10 things you didn’t know about Moto GP riders

Name a sport that’s more exciting than Moto GP.

Isn’t easy, is it?

However, even if you’re a big fan of two-wheeled motorsport, we reckon there are probably still a few things you don’t know about the riders.

With that in mind, we’ve picked out ten facts about Moto GP riders that will surprise, raise a smile and give you something to talk about at your next meet!

1. The best fuel? Why, pasta and rice, of course!

Food plays a big part in Moto GP. The wrong meal on the night before a big race can cause stomach cramps and undue stress when stuck in the race position.

This is why most riders will opt for brown pasta or rice with chicken and tuna as their fuel of choice.

2. Riders spend 180 days away from home every year

The Moto GP season usually lasts for nine months, and that means the riders are often away for around half of the year.

We don’t doubt that they get plenty of sightseeing opportunities, but with riders claiming there isn’t a huge amount of downtime, they’re clearly spending long periods away from their families every year.

3. Bicycles are vitally important

Bikes without engines are a big part of Moto GP.

No, really - most riders do a significant amount of cycling in order to stay fit. It’s generally favoured over running for building fitness, due to the fact cycling is low impact, thus giving the body a well-deserved rest.

4. Bikes are largely about data

The Moto GP bikes of old were purely machines, but the modern variant is essentially a big, two-wheeled computer.

There’s around 500 data channels on a Moto GP bike that monitor everything for riders and the team back at base, meaning modern riders need to have a keen eye for the techy side of the sport.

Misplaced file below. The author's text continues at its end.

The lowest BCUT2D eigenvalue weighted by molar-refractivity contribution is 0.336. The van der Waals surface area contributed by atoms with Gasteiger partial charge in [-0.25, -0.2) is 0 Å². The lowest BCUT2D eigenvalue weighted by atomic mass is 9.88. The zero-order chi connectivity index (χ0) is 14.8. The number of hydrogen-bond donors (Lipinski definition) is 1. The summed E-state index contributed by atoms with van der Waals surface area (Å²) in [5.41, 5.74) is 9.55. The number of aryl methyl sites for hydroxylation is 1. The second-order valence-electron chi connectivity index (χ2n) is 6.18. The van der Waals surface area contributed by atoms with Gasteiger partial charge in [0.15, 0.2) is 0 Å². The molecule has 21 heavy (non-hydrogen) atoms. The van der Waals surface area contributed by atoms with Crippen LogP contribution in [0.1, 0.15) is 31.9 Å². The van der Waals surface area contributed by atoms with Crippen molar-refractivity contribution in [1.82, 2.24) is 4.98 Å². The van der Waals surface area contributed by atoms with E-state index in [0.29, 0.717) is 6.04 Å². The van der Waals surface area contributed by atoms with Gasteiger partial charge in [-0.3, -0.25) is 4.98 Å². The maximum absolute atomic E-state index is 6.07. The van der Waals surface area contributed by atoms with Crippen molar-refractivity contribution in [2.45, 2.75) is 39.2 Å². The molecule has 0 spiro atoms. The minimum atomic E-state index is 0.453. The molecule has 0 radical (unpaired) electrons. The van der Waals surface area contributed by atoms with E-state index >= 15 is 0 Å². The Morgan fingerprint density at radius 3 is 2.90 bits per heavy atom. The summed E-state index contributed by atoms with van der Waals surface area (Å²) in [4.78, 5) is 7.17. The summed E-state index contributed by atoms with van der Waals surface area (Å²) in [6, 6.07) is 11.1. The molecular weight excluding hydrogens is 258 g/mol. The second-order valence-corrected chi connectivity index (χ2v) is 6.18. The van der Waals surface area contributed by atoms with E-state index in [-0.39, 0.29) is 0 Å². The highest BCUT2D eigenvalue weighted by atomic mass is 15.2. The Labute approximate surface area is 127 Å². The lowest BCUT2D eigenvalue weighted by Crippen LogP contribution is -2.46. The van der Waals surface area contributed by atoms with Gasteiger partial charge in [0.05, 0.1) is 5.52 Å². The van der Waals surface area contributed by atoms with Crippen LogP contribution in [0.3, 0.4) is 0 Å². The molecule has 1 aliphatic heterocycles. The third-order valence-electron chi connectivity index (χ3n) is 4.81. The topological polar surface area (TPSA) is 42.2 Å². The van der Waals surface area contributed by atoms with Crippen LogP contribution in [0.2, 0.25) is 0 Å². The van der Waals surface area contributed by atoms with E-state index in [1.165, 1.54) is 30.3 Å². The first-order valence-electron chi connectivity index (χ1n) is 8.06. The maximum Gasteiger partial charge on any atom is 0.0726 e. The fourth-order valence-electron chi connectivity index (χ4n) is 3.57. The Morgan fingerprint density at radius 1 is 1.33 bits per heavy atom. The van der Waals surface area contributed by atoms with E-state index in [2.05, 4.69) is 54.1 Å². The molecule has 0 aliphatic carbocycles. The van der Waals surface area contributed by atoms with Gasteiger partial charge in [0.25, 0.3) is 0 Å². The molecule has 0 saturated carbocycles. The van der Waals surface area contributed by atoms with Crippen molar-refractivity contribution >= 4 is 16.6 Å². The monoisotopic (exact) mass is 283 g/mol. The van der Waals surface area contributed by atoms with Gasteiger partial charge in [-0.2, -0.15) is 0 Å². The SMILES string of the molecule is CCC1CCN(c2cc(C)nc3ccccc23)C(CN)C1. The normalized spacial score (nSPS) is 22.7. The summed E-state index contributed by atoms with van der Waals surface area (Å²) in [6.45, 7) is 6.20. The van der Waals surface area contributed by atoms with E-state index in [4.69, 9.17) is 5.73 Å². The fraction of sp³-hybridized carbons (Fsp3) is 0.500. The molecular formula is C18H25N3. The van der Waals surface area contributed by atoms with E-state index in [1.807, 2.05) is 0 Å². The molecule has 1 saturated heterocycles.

5. They wear very special leather

Moto GP riders don’t simply pop on the leathers you’d don for your Sunday ride. Theirs contain extra protection to shield from high-speed crashes.

In particular, the elbows, shoulders, forearms, knuckles and palms all benefit from significantly more padding than us enthusiasts are used to!

6. It’s all about the Kangaroo leather

Lots of Moto GP leathers are actually made from Kangaroo.

Seriously tough, this form of leather is thinner than you’d expect, but is also incredibly flexible to enable greater freedom of movement on the bike.

7. Corner tyre contract is BONKERS

When a Moto GP rider hits the corners, they usually have a 55 degree lean. That means the contact patch of the tyre is probably no bigger than a 50p piece.


8. Sweaty. Very sweaty.

During a particularly heavy race, Moto GP riders have been known to lose up to two litres of sweat. This typically happens in warmer countries like Malaysia where the humidity is particularly high, causing higher stress on the body.

9. The bikes are heavier than you think

Moto GP bikes weigh around 25 stone, which is double the weight of an average adult male.

That’s a lot of weight to throw into those corners, isn’t it? No wonder pro riders spend a huge amount of time in the gym!

10. Their average speed is silly-high

A Moto GP rider averages 100MPH during races.

Think about that for a moment; think how often they’ll breach that speed and just how fast they’ll be going through corners to achieve the average.

Super humans? Not half!

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